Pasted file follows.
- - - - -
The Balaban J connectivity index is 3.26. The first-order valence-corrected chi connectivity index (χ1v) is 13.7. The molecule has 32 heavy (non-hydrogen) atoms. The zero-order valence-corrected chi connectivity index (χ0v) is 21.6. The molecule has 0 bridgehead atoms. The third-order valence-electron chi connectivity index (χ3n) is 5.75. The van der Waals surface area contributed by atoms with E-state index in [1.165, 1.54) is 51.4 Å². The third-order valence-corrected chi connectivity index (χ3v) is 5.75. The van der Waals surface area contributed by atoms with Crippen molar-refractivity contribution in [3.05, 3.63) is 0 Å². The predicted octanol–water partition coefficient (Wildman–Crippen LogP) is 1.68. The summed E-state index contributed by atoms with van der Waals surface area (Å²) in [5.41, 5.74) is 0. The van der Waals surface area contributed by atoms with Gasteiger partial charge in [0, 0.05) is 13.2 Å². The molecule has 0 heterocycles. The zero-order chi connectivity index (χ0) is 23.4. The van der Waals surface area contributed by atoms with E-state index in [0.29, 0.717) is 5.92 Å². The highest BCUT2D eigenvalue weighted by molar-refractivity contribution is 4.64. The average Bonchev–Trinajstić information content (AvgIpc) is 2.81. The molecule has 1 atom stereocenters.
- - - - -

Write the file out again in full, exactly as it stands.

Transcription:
The Balaban J connectivity index is 3.26. The first-order valence-corrected chi connectivity index (χ1v) is 13.7. The molecule has 32 heavy (non-hydrogen) atoms. The zero-order valence-corrected chi connectivity index (χ0v) is 21.6. The molecule has 0 bridgehead atoms. The third-order valence-electron chi connectivity index (χ3n) is 5.75. The van der Waals surface area contributed by atoms with E-state index in [1.165, 1.54) is 51.4 Å². The third-order valence-corrected chi connectivity index (χ3v) is 5.75. The van der Waals surface area contributed by atoms with Crippen molar-refractivity contribution in [3.05, 3.63) is 0 Å². The predicted octanol–water partition coefficient (Wildman–Crippen LogP) is 1.68. The summed E-state index contributed by atoms with van der Waals surface area (Å²) in [5.41, 5.74) is 0. The van der Waals surface area contributed by atoms with Gasteiger partial charge in [0, 0.05) is 13.2 Å². The molecule has 0 heterocycles. The zero-order chi connectivity index (χ0) is 23.4. The van der Waals surface area contributed by atoms with E-state index in [0.29, 0.717) is 5.92 Å². The highest BCUT2D eigenvalue weighted by molar-refractivity contribution is 4.64. The average Bonchev–Trinajstić information content (AvgIpc) is 2.81. The molecule has 1 atom stereocenters.